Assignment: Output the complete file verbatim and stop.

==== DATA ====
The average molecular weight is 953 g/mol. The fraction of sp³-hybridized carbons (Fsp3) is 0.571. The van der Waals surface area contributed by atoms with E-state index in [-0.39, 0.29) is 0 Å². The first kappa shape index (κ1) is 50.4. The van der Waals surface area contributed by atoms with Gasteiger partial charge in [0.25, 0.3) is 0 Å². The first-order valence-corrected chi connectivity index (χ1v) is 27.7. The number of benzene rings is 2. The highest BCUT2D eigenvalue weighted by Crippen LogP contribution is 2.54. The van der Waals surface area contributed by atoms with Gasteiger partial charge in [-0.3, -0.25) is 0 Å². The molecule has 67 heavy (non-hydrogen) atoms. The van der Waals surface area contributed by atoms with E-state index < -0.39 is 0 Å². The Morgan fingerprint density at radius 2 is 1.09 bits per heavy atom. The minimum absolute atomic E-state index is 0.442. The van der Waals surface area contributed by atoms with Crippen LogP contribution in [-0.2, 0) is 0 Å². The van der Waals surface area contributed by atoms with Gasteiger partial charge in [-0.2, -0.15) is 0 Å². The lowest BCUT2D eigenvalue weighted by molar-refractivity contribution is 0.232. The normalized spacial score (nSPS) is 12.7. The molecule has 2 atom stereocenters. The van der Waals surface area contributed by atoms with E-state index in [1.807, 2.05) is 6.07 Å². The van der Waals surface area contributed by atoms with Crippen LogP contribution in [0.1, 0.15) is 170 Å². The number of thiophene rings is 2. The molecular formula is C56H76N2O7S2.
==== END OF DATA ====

The average molecular weight is 953 g/mol. The fraction of sp³-hybridized carbons (Fsp3) is 0.571. The van der Waals surface area contributed by atoms with E-state index in [-0.39, 0.29) is 0 Å². The first kappa shape index (κ1) is 50.4. The van der Waals surface area contributed by atoms with Gasteiger partial charge in [0.25, 0.3) is 0 Å². The first-order valence-corrected chi connectivity index (χ1v) is 27.7. The number of benzene rings is 2. The highest BCUT2D eigenvalue weighted by Crippen LogP contribution is 2.54. The van der Waals surface area contributed by atoms with Gasteiger partial charge in [-0.3, -0.25) is 0 Å². The molecule has 67 heavy (non-hydrogen) atoms. The van der Waals surface area contributed by atoms with E-state index < -0.39 is 0 Å². The Morgan fingerprint density at radius 2 is 1.09 bits per heavy atom. The minimum absolute atomic E-state index is 0.442. The van der Waals surface area contributed by atoms with Crippen LogP contribution in [-0.2, 0) is 0 Å². The van der Waals surface area contributed by atoms with Gasteiger partial charge in [-0.2, -0.15) is 0 Å². The lowest BCUT2D eigenvalue weighted by molar-refractivity contribution is 0.232. The normalized spacial score (nSPS) is 12.7. The molecule has 2 atom stereocenters. The van der Waals surface area contributed by atoms with E-state index in [1.807, 2.05) is 6.07 Å². The van der Waals surface area contributed by atoms with Crippen LogP contribution in [0.1, 0.15) is 170 Å². The number of thiophene rings is 2. The molecular formula is C56H76N2O7S2.